Ontario ended its nine-year deficit streak by tabling a balanced operating budget Thursday, and we can expect applause for what Finance Minister Charles Sousa calls “the start of a new era” of fiscal stability in the province.
The surplus places Ontario among the handful of other provinces, including B.C., Quebec and Nova Scotia (whose Liberal government tabled a balanced budget today, on the eve of an election), who this year have managed to buck the long running deficit trend. But celebrations aren’t in order just yet. Balancing the operating budget—salaries and other day-to-day costs of the running government operations—is one thing. Paying down debt is another, more important thing altogether, and it doesn’t necessarily follow a balanced budget.
In Ontario, for example, the government is still expected to add about $9 billion in new debt this year to finance capital spending on things like long-term infrastructure projects. And according to its own fiscal accountability office (FAO), that trend won’t let up any time soon. By FAO estimates, Ontario’s current $318 billion debt—often cited as the biggest debt of any non-sovereign jurisdiction—will balloon to $370 billion by 2021.
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“That’s nothing to celebrate, says Charles Lammam, director of fiscal studies at the Fraser Institute, the conservative think tank. “They’ve built up such a large fiscal problem over the years, balancing the operating budget is just a small step, but the heavy lifting is well ahead of the province of Ontario.”
Ontario isn’t the only one deep in debt. Canadians are becoming more comfortable with personal debt in an age of cheap borrowing and slow economic growth. For many, the worry of bankruptcy is muted by a sense that they can “manage” their debt indefinitely. Provincial governments have similarly adopted a nonchalance around building debt.
That attitude persists in part because provinces have never been barred from borrowing, at least not recently. Taken together, the provinces’ debt-to-GDP ratio—the measure of debt burden relative to the resources available in the economy to sustain that debt—has doubled since 1990, standing now at around 30 per cent. Still, there’s been little change in province’s credit ratings even as they get deeper into the hole.
That’s not to say it can’t happened. In 1993, the S&P lowered Saskatchewan’s credit rating from A+ to BBB+, making it difficult for the province to sell bond issues. The province never defaulted, but was reportedly on the brink of bankruptcy before the federal government stepped in with emergency funds. Newfoundland and Labrador likewise experienced a credit crisis in the early 90’s spurred by their growing debt level, while five provinces received federal government bailouts during the Great Depression.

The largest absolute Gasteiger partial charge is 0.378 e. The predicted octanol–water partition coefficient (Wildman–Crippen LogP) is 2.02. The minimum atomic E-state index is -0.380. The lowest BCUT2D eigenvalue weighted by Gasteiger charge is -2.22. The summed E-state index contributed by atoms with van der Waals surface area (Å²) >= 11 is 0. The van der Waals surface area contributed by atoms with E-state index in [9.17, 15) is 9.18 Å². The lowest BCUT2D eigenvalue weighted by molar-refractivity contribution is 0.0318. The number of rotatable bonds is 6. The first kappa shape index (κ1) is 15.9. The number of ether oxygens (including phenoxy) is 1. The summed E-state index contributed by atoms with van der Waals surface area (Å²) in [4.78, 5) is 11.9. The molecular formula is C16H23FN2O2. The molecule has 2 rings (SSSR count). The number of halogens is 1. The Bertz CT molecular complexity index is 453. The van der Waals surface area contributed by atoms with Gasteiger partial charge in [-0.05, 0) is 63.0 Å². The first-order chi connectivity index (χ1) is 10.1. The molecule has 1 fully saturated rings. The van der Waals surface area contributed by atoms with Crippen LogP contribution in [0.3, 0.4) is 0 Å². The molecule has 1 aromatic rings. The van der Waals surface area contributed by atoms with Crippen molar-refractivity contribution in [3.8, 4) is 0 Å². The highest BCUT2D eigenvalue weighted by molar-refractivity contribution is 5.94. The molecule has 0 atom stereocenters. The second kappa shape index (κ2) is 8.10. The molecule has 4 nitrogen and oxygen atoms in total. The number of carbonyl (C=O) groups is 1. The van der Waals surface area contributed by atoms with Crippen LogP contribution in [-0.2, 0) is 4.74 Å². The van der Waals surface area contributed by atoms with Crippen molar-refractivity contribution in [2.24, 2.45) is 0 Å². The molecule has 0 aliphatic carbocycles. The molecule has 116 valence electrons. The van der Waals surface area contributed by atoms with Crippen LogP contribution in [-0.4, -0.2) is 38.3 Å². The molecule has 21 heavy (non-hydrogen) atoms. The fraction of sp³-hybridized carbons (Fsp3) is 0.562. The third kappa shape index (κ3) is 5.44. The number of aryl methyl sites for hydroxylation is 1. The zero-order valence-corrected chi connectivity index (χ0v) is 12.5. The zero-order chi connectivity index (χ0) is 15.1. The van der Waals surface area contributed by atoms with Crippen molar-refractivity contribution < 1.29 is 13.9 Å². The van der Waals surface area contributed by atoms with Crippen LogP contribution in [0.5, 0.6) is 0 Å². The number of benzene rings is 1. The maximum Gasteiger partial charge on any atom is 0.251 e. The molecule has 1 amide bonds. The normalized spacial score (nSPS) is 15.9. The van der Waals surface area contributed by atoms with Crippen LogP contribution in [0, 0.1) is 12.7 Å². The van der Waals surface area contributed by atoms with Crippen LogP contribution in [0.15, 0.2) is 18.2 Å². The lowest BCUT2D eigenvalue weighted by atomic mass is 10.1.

In a 2012 paper for the Macdonald-Laurier Institute, Marc Joffe predicted that if provinces continued building debt and running what he deemed unsustainable fiscal policies, they too could face government bailouts or default on their bonds within three decades. Alberta, he determined, was most at-risk, with a 84 per cent chance of defaulting within 30 years, followed by Ontario with a 79.3 per cent chance of defaulting in that same period.
“I think that the odds of a provincial debt crisis are much lower than they were when I did that analysis,” says Joffe, who’s the director of policy research at California Policy Centre. “One of the core assumptions in that analysis was that interest rates were going to revert to long-term post-WWII averages. In the five years since that analysis, that hasn’t happened.” Joffe adds that while interest rate will likely rise, at least until the next recession, they won’t reach the rates he projected back in 2012.
Whether or not a provincial credit crisis is likely, Lammam urges there are other reasons Canadians should care about their provinces’ debt. “When governments rack up debt, taxpayers have to pay interest on that,” says Lammam, who calculates that each Canadian pays $1,750 each year to service government debt. “It means the tax dollars we contribute are going to pay interest on government debt, and not to programs that Canadians value, whether it’s health care, education or what have you.”
The irony, of course, is that lowering debt often requires spending cuts that mean services take a hit, anyway. When the federal government cut transfer payments to the provinces in the 90s, provinces responded with austerity measures and by downloading certain responsibilities, many concerning social welfare, to local governments. During the same time, the economy grew and debts stabilized as provinces had funds to pay them off. When the financial crisis interrupted that period of prosperity in 2008, governments responded with stimulus spending.
“There’s a lot of debate about whether that was successful,” says Lammam. “Some of our research shows there was negligible impact on the economy from the stimulus spending.” What is certain is that the recovery strategy has made debt worse without offering practical solutions to reverse the trend. Both Lammam and Joffe agree that governments should make a greater effort to run substantial surpluses during flush times and put those funds towards their capital spending and debt payments. Alberta’s post-oil boom economy is a prime example of provinces’ failure to do that. Nova Scotia, meanwhile, is expected to use this year’s surplus to pick away at its $15.2 billion debt.
Now nearly a decade removed from the last recession, and experts think another is imminent. This time, however, we’re in a much more precarious financial situation. “If we hit another economic road bump and recession happens, there’s some real concerns that we won’t be prepared to deal with those issues,” says Lammam. “And it’s a real possibility.”